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First Quarter 2020

The first quarter of 2020 ended with a difficult month of March for investors. Since the February 19th peak, the S&P 500 Index has shed 34% to its most recent low (St. Louis Federal Reserve). That’s roughly in line with the average bear market pullback (LPL Research), with bear markets being defined by at least a 20% sell-off.

However, the rapid decline in the major stock market indexes has been unsettling. The 34% drop occurred in just over one month. It’s unprecedented.

But what we are seeing in the economy is without precedent, too. There is an enormous amount of uncertainty. Many industries that require person-to-person interactions are being shut down. And many of the service-related companies that remain open have seen a significant drop in traffic.

Since there is no modern precedent on which to model economic forecasts, the second-quarter projections for GDP have been incredibly wide. If we connect the dots, the economic uncertainty has translated into earnings uncertainty which in turn has translated into incredibly volatile markets.

A government-induced economic coma

While social distancing will slow the spread of COVID-19, the economic impact has been unparalleled. In a way, the government is putting key sectors of the economy in a coma, as it hopes to stem the spread of the virus. When health and safety dictate, the goal is to bring the ‘patient’ out of the coma.

However, policymakers are not expecting the economy to bounce back on its own. If shutdowns are encouraged or enforced, policy is being put into place to revive the patient when the time comes.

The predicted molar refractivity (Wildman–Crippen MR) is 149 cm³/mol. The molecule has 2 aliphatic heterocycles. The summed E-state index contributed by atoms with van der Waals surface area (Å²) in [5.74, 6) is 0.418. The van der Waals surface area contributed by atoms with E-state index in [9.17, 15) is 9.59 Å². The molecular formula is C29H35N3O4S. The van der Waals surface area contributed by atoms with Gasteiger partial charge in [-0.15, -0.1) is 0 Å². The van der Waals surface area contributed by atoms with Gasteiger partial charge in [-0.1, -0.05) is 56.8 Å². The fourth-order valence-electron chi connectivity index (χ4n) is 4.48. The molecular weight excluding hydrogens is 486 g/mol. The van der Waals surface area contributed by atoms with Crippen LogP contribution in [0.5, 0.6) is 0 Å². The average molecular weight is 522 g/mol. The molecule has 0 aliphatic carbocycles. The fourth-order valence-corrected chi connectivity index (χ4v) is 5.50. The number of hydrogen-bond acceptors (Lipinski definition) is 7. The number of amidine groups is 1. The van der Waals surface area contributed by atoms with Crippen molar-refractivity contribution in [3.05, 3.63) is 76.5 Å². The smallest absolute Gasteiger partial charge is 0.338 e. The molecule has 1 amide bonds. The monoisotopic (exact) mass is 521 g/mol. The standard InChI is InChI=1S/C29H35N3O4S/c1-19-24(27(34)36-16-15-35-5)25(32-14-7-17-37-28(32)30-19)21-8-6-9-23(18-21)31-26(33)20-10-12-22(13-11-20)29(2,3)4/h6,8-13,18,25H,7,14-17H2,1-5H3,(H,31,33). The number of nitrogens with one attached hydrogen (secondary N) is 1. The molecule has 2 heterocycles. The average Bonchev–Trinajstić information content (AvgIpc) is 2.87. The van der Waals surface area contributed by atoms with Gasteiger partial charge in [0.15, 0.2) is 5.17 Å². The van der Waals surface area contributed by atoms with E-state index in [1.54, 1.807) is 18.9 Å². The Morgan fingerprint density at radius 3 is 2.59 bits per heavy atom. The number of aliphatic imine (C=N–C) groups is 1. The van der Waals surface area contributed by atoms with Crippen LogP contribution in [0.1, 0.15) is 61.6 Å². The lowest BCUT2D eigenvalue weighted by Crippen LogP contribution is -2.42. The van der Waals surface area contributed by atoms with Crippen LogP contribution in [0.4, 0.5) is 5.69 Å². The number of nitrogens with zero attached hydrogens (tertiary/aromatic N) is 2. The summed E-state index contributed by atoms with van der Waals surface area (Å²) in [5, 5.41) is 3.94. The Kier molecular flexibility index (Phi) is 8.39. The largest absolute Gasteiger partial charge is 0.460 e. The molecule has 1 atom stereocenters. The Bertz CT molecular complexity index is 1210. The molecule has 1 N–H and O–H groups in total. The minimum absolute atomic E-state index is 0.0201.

The government response to soften the expected economic blow has been extraordinary and goes well beyond what we saw during the 2008 financial crisis.

The Federal Reserve has not only dropped the fed funds rate to zero, but it has implemented several programs designed to support Treasury bonds, investment-grade corporate bonds, commercial paper (short-term IOUs issued by the largest corporations), money market funds, mortgage-backed securities and municipals.

Further, a new program designed to support small- and medium-sized businesses will be forthcoming.

During the financial crisis, the Fed’s focus was on Wall Street and critical credit markets. Today, the scope of support extends well beyond Wall Street and into Main Street.

Meanwhile, Congress has passed and the President has signed a $2 trillion stimulus bill.

In addition to mitigating some of the damage from surging layoffs, the Federal Reserve and the Federal government are trying to put a foundation in place that will support a robust economic recovery.

Will it work? Much depends on the duration and severity of the recession and the path of the virus.

Road to recovery

We see four steps that are important.

  1. A massive response by the Federal government and the Federal Reserve. I think we can check that box. While continued volatility is likely, a modest rebound from March’s low was fueled by the Fed and the $2 trillion stimulus plan. 

Other pieces of the recovery puzzle include:

  1. A peak in new U.S. cases and subsequent decline.
  2. An effective treatment and vaccine.
  3. Clarity on the economic data. What will be the steepness and duration of the recession?